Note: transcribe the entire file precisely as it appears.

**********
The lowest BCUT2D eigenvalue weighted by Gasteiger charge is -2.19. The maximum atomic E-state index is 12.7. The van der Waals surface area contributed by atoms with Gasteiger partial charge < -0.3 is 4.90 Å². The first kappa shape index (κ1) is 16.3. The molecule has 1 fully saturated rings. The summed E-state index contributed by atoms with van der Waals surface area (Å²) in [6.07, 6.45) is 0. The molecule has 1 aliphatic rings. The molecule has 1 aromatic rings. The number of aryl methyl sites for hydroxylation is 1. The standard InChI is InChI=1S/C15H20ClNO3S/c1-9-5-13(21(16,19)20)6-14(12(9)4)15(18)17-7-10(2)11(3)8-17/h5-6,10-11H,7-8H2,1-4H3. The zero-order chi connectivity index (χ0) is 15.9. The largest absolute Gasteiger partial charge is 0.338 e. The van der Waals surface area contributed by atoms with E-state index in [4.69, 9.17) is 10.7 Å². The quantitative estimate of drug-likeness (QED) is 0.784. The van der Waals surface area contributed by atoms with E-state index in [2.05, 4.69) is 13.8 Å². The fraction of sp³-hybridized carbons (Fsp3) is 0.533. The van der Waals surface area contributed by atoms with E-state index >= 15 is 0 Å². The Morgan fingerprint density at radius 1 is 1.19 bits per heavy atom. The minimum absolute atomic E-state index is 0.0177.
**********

The lowest BCUT2D eigenvalue weighted by Gasteiger charge is -2.19. The maximum atomic E-state index is 12.7. The van der Waals surface area contributed by atoms with Gasteiger partial charge < -0.3 is 4.90 Å². The first kappa shape index (κ1) is 16.3. The molecule has 1 fully saturated rings. The summed E-state index contributed by atoms with van der Waals surface area (Å²) in [6.07, 6.45) is 0. The molecule has 1 aliphatic rings. The molecule has 1 aromatic rings. The number of aryl methyl sites for hydroxylation is 1. The standard InChI is InChI=1S/C15H20ClNO3S/c1-9-5-13(21(16,19)20)6-14(12(9)4)15(18)17-7-10(2)11(3)8-17/h5-6,10-11H,7-8H2,1-4H3. The zero-order chi connectivity index (χ0) is 15.9. The largest absolute Gasteiger partial charge is 0.338 e. The van der Waals surface area contributed by atoms with E-state index in [4.69, 9.17) is 10.7 Å². The quantitative estimate of drug-likeness (QED) is 0.784. The van der Waals surface area contributed by atoms with E-state index in [2.05, 4.69) is 13.8 Å². The fraction of sp³-hybridized carbons (Fsp3) is 0.533. The van der Waals surface area contributed by atoms with E-state index >= 15 is 0 Å². The Morgan fingerprint density at radius 1 is 1.19 bits per heavy atom. The minimum absolute atomic E-state index is 0.0177.